Mark Goyder is a senior advisor to the Board Intelligence Think Tank. He’s the founder of Tomorrow’s Company and co-author with Ong Boon Hwee of Entrusted: Stewardship for Responsible Wealth Creation.
O to be a fly on the wall in the Exxon boardroom as Alexander Krasner joins Kaisa Hietala and Gregory Goff for their first meeting. While these three well-qualified champions of decarbonisation were endorsed by the votes of shareholders, Darren Woods, the Chairman and CEO, scraped home in seventh place. He now has to work with people he didn’t want elected, having warned investors that voting for these three would “derail our progress and jeopardise your dividend.”
We are going to have to imagine the scene in the boardroom. The best chronicler so far of these historic moments has been Bob Eccles, champion of sustainability and integrated reporting and so much more, whose account (in Forbes) of this year’s Exxon AGM is a gem. He deftly portrays the tin-eared approach of the powerful and entrenched in the face of sophisticated, conscience-driven opponents.
What an upheaval!
And not only in the oil industry.
Consider elite football clubs. Billionaire owners confidently announced an exclusive and anti-competitive breakaway super league. 72 hours later, most were grovelling, asserting their loyalty to the whole football community, promising more money for football’s lower leagues, and pleading for forgiveness from enraged football fans. Now there is to be a fan-led review into football’s governance which would look, among other things, at new forms of representation and fan ownership.
There is more to ownership than legal title. The governance arrangements need to reflect this reality. I have just stumbled across another example in East Anglia.
EDF is a French energy company which is fast running out of money. The reactor that it is building in Finland — using the complex and now rather dated EPR technology — is over a decade late and at least £7bn over budget. The one in Normandy was due to start operation in 2013 and will not now start before 2022. The reactor which started under construction at Hinkley in the UK in 2018, with minority ownership in the hands of China General Nuclear (CGN) is at least 50% over budget, and already two years late.
EDF wants to use the same technology to build two reactors on a smaller site at Sizewell on the Suffolk coast. Its problem is that can’t afford to. Unless it can move the capital costs off its balance sheet and on to someone else’s.
Its solution? Create a ghost company called NNB SZC, and persuade other investors including the Chinese to put up the capital. But how?
EDF has persuaded the UK government to guarantee the ghost company — whose owners as yet are unknown — a fixed price. With this, the Government has transferred the liability for unbudgeted extra costs on to the electricity bill payers of England and Wales! The more inefficient the construction, the more the bill payers and taxpayers pay. Not EDF, not NNB SZC or its investors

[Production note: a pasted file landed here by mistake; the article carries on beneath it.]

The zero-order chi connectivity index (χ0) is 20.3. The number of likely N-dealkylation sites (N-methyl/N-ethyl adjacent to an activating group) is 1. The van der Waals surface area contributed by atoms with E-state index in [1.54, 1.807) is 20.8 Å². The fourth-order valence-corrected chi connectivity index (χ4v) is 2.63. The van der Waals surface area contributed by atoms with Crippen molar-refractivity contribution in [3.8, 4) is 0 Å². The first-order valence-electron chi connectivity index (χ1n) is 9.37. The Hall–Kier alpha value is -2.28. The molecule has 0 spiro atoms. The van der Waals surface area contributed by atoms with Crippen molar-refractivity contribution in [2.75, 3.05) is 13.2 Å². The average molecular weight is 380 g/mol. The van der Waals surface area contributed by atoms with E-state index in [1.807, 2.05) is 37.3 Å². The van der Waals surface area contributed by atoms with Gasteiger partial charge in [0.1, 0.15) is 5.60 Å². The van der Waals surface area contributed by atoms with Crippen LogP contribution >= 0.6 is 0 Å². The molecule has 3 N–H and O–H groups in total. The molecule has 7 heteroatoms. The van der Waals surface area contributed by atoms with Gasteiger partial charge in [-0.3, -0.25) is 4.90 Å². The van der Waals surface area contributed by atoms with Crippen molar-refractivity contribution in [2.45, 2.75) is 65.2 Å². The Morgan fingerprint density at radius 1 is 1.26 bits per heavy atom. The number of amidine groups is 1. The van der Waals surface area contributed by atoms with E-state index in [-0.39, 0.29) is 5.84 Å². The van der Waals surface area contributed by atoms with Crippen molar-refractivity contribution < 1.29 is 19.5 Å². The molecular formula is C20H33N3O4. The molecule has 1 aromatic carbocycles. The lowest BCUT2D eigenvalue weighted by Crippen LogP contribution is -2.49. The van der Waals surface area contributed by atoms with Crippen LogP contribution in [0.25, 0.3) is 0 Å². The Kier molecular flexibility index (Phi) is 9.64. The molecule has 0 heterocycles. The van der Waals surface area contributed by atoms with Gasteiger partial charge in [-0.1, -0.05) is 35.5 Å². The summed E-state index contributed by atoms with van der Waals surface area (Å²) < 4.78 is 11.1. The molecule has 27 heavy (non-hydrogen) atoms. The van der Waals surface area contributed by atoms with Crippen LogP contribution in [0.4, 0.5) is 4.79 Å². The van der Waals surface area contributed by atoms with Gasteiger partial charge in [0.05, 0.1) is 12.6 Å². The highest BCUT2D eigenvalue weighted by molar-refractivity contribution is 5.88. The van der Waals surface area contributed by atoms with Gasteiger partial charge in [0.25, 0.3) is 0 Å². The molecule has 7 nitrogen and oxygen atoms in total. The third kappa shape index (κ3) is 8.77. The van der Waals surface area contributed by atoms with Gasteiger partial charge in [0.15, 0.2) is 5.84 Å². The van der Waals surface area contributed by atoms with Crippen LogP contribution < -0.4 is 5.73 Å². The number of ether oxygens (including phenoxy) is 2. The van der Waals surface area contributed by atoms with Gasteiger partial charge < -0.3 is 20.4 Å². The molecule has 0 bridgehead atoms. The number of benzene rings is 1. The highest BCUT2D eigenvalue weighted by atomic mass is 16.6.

My question here is not about energy policy. We may all have different views about nuclear energy in principle, or about the merits of this particular and admittedly ageing form of nuclear energy against the smarter alternatives such as “pocket nuclear”. My question is about governance and stewardship. If this project goes ahead, who needs to be in the room as major decisions are taken and the legal owners are held to the promises they may have made to those affected? It’s like the old saying about a Full English Breakfast: the chicken is involved but the pig is committed. Governance must reflect commitment.
So here’s the challenge for the UK government. Consider the consequences of the system you have agreed to. Who is at risk? Not the putative investors. They are like utility bond-holders. Their risk is capped and their future stream of income guaranteed. Financially, the people at risk are the electricity bill-payers, and the UK taxpayers. (Beyond finance it might also be argued that the people at risk are those in the path of the approaching decade-long project the size of a military invasion, with 1200 lorries a day, clogged roads, diminished tourism and the damage to rare wildlife habitats.)
A different form of governance is needed for these fragile megaprojects with their track record of, well, not staying on track. Perhaps a two-tier board. At the supervisory board the chair might be a government minister or an appointee jointly agreed between government and the most-at-risk stakeholders, with the companies putting up the capital at the table but not in a majority. And considerable representation to speak for the natural capital, the social and cultural capital, and the human capital of Suffolk.
Oil companies, Football Clubs, Energy and Construction mega-projects whose impacts will last at least a century. In all three we are witnessing the emergence of hybrid organisations. Their governance needs to be designed to grant voice to those most affected — some of them not yet being born.
What are all the voices that need to be heard around your board table? And does your list include the next generation?
The views and opinions expressed in this article are those of the author.